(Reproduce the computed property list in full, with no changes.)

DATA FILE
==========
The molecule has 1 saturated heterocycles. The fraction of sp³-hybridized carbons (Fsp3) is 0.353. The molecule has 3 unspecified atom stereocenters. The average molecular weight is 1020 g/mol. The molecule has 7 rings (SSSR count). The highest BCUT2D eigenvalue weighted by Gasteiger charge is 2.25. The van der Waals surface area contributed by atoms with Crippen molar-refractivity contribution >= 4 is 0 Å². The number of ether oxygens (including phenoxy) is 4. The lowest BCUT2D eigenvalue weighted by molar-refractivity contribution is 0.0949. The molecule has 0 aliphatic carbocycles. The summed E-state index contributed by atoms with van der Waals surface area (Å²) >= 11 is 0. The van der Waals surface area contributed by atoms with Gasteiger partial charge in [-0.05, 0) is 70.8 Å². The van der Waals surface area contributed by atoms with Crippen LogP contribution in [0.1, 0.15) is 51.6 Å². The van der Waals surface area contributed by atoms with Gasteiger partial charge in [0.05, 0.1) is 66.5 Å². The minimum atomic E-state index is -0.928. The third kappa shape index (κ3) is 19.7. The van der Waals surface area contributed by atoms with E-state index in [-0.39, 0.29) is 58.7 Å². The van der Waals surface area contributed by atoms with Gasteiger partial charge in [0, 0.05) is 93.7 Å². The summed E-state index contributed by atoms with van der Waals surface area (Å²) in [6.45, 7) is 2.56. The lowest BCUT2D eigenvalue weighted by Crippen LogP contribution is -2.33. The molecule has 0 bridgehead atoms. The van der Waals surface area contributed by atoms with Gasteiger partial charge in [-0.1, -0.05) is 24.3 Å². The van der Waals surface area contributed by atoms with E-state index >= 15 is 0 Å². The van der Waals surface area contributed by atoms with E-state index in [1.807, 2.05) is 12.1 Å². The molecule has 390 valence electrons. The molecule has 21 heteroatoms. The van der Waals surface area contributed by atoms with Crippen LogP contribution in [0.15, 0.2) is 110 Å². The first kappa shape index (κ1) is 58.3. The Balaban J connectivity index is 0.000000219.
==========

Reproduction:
The molecule has 1 saturated heterocycles. The fraction of sp³-hybridized carbons (Fsp3) is 0.353. The molecule has 3 unspecified atom stereocenters. The average molecular weight is 1020 g/mol. The molecule has 7 rings (SSSR count). The highest BCUT2D eigenvalue weighted by Gasteiger charge is 2.25. The van der Waals surface area contributed by atoms with Crippen molar-refractivity contribution >= 4 is 0 Å². The number of ether oxygens (including phenoxy) is 4. The lowest BCUT2D eigenvalue weighted by molar-refractivity contribution is 0.0949. The molecule has 0 aliphatic carbocycles. The summed E-state index contributed by atoms with van der Waals surface area (Å²) >= 11 is 0. The van der Waals surface area contributed by atoms with Gasteiger partial charge in [-0.05, 0) is 70.8 Å². The van der Waals surface area contributed by atoms with Crippen LogP contribution in [0.1, 0.15) is 51.6 Å². The van der Waals surface area contributed by atoms with Gasteiger partial charge in [0.05, 0.1) is 66.5 Å². The minimum atomic E-state index is -0.928. The third kappa shape index (κ3) is 19.7. The van der Waals surface area contributed by atoms with E-state index in [-0.39, 0.29) is 58.7 Å². The van der Waals surface area contributed by atoms with Gasteiger partial charge in [0, 0.05) is 93.7 Å². The summed E-state index contributed by atoms with van der Waals surface area (Å²) in [6.45, 7) is 2.56. The lowest BCUT2D eigenvalue weighted by Crippen LogP contribution is -2.33. The molecule has 0 bridgehead atoms. The van der Waals surface area contributed by atoms with Gasteiger partial charge in [-0.1, -0.05) is 24.3 Å². The van der Waals surface area contributed by atoms with E-state index >= 15 is 0 Å². The van der Waals surface area contributed by atoms with E-state index in [1.807, 2.05) is 12.1 Å². The molecule has 390 valence electrons. The molecule has 21 heteroatoms. The van der Waals surface area contributed by atoms with Crippen LogP contribution in [0.15, 0.2) is 110 Å². The first kappa shape index (κ1) is 58.3. The Balaban J connectivity index is 0.000000219.